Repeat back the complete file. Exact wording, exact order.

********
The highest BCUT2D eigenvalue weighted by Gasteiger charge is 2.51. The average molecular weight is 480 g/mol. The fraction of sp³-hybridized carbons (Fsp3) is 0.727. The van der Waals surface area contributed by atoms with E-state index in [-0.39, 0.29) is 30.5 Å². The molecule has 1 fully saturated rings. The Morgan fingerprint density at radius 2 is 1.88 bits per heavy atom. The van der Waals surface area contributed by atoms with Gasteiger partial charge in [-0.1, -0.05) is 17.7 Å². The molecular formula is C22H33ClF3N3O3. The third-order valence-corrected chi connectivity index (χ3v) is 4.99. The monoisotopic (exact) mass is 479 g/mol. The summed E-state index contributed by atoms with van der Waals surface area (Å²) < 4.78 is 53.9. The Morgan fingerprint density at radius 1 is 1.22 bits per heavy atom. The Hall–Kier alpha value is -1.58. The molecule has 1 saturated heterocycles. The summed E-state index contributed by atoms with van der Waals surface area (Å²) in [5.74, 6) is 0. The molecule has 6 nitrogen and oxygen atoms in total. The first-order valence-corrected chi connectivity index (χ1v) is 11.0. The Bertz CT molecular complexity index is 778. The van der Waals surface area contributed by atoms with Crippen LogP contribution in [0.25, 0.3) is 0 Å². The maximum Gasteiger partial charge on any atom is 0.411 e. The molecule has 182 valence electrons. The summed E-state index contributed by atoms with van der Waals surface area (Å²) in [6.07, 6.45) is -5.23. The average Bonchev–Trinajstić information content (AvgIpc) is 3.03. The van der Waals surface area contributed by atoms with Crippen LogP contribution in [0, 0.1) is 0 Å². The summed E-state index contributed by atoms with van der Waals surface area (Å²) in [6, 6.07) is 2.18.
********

The highest BCUT2D eigenvalue weighted by Gasteiger charge is 2.51. The average molecular weight is 480 g/mol. The fraction of sp³-hybridized carbons (Fsp3) is 0.727. The van der Waals surface area contributed by atoms with E-state index in [-0.39, 0.29) is 30.5 Å². The molecule has 1 fully saturated rings. The Morgan fingerprint density at radius 2 is 1.88 bits per heavy atom. The van der Waals surface area contributed by atoms with Gasteiger partial charge in [-0.1, -0.05) is 17.7 Å². The molecular formula is C22H33ClF3N3O3. The third-order valence-corrected chi connectivity index (χ3v) is 4.99. The monoisotopic (exact) mass is 479 g/mol. The summed E-state index contributed by atoms with van der Waals surface area (Å²) < 4.78 is 53.9. The Morgan fingerprint density at radius 1 is 1.22 bits per heavy atom. The Hall–Kier alpha value is -1.58. The molecule has 1 saturated heterocycles. The summed E-state index contributed by atoms with van der Waals surface area (Å²) in [5.74, 6) is 0. The molecule has 6 nitrogen and oxygen atoms in total. The first-order valence-corrected chi connectivity index (χ1v) is 11.0. The Bertz CT molecular complexity index is 778. The van der Waals surface area contributed by atoms with Crippen LogP contribution in [0.25, 0.3) is 0 Å². The maximum Gasteiger partial charge on any atom is 0.411 e. The molecule has 182 valence electrons. The summed E-state index contributed by atoms with van der Waals surface area (Å²) in [6.07, 6.45) is -5.23. The average Bonchev–Trinajstić information content (AvgIpc) is 3.03. The van der Waals surface area contributed by atoms with Crippen LogP contribution in [0, 0.1) is 0 Å². The summed E-state index contributed by atoms with van der Waals surface area (Å²) in [6, 6.07) is 2.18.